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Dog Virus May Be Killing Yellowstone Wolves

Hope Hamashige
for National Geographic News
January 17, 2006
 
In the 11 years since gray wolves were reintroduced into Yellowstone
National Park, they haven't seen a season as devastating as this.

According to park officials, 47 of the 69 wolf pups born last year have died. And though there's no official word on what's causing the deaths, experts monitoring Yellowstone's packs believe a dog disease called parvovirus is responsible.

Dan Stahler is a biologist at the park, which straddles the borders of Montana, Idaho, and Wyoming. He said further testing is needed to confirm that parvovirus is killing the pups.

"We won't know for sure until we can trap and test the animals this winter," he said.

Park officials are cautiously optimistic that this will be a temporary setback for the wolves, he added.

"We are not alarmed, but definitely concerned," Stahler said. "Our prediction is we will rebound."

A Constant Threat

Parvovirus, also known as parvo, spread from domestic dogs to wild animals in the U.S. in the late 1970s. Since then the disease has become an everpresent part of the wildlife environment.

"It's in the environment like fleas are in the environment," said Carolyn Sime, wolf program director for the Montana Department of Fish, Wildlife and Parks. "It is just out there and they can pick it up."

The virus is carried by a number of wild animals, including coyotes, foxes, and some wolves. It is highly contagious and is usually passed through contact with the feces of infected animals.

The virus can infect the small intestine, causing severe diarrhea, dehydration, and ultimately death. Pups are particularly susceptible.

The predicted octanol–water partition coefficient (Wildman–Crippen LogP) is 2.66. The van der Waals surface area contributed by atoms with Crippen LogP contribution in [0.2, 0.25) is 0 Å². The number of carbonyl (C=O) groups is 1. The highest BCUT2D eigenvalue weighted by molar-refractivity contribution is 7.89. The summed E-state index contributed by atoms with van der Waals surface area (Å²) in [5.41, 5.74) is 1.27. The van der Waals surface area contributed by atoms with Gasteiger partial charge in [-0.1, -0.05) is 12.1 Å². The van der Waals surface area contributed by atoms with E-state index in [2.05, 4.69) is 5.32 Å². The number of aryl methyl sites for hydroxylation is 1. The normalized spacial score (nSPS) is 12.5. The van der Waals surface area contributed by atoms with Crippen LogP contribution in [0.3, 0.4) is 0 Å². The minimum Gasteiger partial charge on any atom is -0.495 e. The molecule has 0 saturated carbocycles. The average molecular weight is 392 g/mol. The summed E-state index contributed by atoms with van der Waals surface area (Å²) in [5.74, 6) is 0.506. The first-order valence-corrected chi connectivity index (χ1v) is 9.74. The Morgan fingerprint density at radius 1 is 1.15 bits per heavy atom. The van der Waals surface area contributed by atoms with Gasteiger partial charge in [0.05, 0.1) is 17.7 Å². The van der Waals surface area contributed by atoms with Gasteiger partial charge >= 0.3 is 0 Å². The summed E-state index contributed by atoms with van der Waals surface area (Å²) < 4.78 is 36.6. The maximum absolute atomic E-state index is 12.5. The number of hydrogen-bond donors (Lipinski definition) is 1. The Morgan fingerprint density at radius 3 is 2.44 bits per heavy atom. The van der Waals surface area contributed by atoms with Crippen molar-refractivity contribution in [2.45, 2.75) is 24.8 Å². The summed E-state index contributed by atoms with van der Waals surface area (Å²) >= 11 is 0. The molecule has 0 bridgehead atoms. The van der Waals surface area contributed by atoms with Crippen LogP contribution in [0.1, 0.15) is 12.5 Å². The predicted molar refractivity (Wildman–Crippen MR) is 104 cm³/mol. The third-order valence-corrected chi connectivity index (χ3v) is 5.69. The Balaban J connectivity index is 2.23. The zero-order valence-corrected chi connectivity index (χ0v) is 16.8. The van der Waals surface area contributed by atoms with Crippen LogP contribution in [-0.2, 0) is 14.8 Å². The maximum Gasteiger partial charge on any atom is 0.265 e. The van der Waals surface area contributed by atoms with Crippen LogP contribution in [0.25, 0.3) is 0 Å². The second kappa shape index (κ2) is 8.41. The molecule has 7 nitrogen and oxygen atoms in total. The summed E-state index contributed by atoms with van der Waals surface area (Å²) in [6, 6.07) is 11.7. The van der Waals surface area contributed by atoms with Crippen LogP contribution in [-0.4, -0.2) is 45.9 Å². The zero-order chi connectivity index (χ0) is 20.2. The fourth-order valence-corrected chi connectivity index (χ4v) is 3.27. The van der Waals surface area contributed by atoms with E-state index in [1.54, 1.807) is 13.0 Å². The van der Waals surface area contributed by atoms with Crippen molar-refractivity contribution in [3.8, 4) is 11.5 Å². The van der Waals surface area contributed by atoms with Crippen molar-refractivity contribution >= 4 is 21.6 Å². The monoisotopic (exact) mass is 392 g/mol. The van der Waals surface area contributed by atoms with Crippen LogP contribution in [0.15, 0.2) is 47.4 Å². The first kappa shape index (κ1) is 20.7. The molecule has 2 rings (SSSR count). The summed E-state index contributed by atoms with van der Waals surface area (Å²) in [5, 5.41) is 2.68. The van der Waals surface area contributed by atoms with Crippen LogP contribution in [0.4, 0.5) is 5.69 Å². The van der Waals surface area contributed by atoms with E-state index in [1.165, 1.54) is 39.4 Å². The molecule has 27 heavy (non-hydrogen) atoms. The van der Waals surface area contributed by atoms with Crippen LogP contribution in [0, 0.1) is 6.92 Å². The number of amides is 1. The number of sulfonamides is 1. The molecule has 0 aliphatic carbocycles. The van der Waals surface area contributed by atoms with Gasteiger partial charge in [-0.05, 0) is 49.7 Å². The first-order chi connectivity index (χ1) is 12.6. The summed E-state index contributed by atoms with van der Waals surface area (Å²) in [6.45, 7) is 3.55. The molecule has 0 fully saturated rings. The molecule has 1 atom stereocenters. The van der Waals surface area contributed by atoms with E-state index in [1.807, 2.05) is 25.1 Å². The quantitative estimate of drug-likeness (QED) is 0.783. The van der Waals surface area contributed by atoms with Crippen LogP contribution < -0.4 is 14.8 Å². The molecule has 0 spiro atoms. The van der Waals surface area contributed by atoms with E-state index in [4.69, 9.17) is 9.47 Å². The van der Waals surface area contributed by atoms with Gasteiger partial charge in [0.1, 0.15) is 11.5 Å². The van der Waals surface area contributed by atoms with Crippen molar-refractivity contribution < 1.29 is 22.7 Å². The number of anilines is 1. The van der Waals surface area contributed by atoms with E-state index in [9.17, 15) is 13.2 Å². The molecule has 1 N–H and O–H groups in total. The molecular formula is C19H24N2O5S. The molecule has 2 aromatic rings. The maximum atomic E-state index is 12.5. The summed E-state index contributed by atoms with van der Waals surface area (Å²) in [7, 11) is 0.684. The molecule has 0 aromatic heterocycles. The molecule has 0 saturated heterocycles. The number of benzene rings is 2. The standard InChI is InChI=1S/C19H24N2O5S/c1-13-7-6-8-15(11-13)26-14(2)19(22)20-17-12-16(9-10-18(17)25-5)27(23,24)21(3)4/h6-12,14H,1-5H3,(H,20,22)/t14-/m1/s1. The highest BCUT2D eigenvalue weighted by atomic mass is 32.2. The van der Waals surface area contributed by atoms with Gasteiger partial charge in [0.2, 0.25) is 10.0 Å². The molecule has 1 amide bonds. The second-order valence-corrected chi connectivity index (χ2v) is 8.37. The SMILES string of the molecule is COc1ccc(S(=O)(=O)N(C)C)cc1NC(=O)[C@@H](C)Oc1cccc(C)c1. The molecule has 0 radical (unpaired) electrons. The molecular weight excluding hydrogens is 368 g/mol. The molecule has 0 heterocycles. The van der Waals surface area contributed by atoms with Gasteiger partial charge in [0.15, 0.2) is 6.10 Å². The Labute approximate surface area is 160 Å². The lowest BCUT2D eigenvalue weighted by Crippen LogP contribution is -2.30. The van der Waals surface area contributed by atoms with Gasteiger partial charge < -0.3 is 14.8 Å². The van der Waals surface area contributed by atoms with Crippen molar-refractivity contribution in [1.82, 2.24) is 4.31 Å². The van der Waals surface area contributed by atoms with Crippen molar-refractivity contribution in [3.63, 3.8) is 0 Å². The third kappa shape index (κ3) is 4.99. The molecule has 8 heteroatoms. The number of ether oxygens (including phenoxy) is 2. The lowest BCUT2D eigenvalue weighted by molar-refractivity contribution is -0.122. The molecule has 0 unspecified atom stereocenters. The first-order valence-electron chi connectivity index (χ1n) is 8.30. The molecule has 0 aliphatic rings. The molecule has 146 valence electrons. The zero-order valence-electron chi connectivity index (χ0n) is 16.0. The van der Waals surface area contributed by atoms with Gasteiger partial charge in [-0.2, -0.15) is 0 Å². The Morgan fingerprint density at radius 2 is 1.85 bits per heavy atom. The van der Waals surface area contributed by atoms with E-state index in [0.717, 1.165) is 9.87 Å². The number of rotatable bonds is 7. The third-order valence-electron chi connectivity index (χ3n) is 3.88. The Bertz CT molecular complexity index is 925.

Given that parvo is a constant threat, scientists don't know why it flares up in some years and not in others.

"The challenge and concern comes from the fact that we don't understand why it is more virulent in some years and why in some years it has no effect at all," Sime said.

A minor outbreak hit Yellowstone's wolves in 1999, but there has not been a flare-up since.

Mystery Factors

Ed Bangs, wolf recovery coordinator for the U.S. Fish and Wildlife Service, says outbreaks take place when exposure to the virus is coupled with other factors. But scientists do not know what secondary circumstances trigger the outbreaks.

"It may be something like the weather or poor food supply that makes the pups weaker," Bangs said, "but we don't know."

Sime noted that some scientists believe sheer numbers may play a role in the outbreaks.

Most of the wolves trapped by biologists in Montana test positive for exposure to parvo, she said, but few succumb.

"Outside the park the wolves don't interact with each other that much," she said.

When their numbers are higher, animals tend to pass diseases more readily, Sime added.

"For a lot of other wildlife diseases, density matters," she said.

Little to Be Done

Scientists believe parvo is the likely cause of the pup deaths in part because it attacks pups and not adult wolves.

"The reason pups die and adults don't is [pups] are weaker," Bangs said. "The pups get weaned and lose the protective elements they get from the milk, and they are suddenly susceptible to disease."

If the disease killing Yellowstone's pups turns out to be parvo, there is little that can be done for the wolves, experts say.

Dogs can be vaccinated against the virus, but it is not feasible to trap and vaccinate all the wild wolves in Yellowstone, park officials say.

Most wolf experts and wildlife biologists agree that if parvo is the cause, Yellowstone's population should ultimately rebound on its own.

Wildlife biologist David Mech studies wolves in Minnesota, where an outbreak of parvo killed many wolf pups in the 1980s.

"Ultimately what it does is retard the rate of increase of the population, but it doesn't reduce the population [in the long run]," said Mech, who is also founder of the International Wolf Center in Ely, Minnesota (wallpaper photo: gray wolf at Ely).

In the meantime, Yellowstone officials said they will closely monitor the park's wolves.

"Our hope is that we will learn more about what caused the outbreak," Yellowstone's Stahler said.

"We also hope the situation doesn't arise again in the next few years."

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